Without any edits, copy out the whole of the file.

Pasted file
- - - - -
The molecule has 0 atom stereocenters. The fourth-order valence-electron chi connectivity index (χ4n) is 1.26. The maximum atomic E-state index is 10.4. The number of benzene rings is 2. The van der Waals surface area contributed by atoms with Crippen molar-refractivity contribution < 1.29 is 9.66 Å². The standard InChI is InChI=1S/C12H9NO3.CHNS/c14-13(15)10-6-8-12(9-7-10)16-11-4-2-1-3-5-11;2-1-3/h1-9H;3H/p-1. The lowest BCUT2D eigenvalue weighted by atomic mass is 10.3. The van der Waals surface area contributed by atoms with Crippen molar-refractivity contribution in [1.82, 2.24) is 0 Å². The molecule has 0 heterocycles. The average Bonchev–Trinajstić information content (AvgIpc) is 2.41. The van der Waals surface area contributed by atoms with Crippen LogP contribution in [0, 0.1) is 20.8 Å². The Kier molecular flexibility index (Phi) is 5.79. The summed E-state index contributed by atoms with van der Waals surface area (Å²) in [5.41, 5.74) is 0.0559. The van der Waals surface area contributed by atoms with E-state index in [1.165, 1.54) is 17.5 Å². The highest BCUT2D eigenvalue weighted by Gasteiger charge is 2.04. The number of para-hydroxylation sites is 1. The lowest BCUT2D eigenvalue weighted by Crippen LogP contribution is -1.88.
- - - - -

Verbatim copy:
The molecule has 0 atom stereocenters. The fourth-order valence-electron chi connectivity index (χ4n) is 1.26. The maximum atomic E-state index is 10.4. The number of benzene rings is 2. The van der Waals surface area contributed by atoms with Crippen molar-refractivity contribution < 1.29 is 9.66 Å². The standard InChI is InChI=1S/C12H9NO3.CHNS/c14-13(15)10-6-8-12(9-7-10)16-11-4-2-1-3-5-11;2-1-3/h1-9H;3H/p-1. The lowest BCUT2D eigenvalue weighted by atomic mass is 10.3. The van der Waals surface area contributed by atoms with Crippen molar-refractivity contribution in [1.82, 2.24) is 0 Å². The molecule has 0 heterocycles. The average Bonchev–Trinajstić information content (AvgIpc) is 2.41. The van der Waals surface area contributed by atoms with Crippen LogP contribution in [0, 0.1) is 20.8 Å². The Kier molecular flexibility index (Phi) is 5.79. The summed E-state index contributed by atoms with van der Waals surface area (Å²) in [5.41, 5.74) is 0.0559. The van der Waals surface area contributed by atoms with E-state index in [1.165, 1.54) is 17.5 Å². The highest BCUT2D eigenvalue weighted by Gasteiger charge is 2.04. The number of para-hydroxylation sites is 1. The lowest BCUT2D eigenvalue weighted by Crippen LogP contribution is -1.88.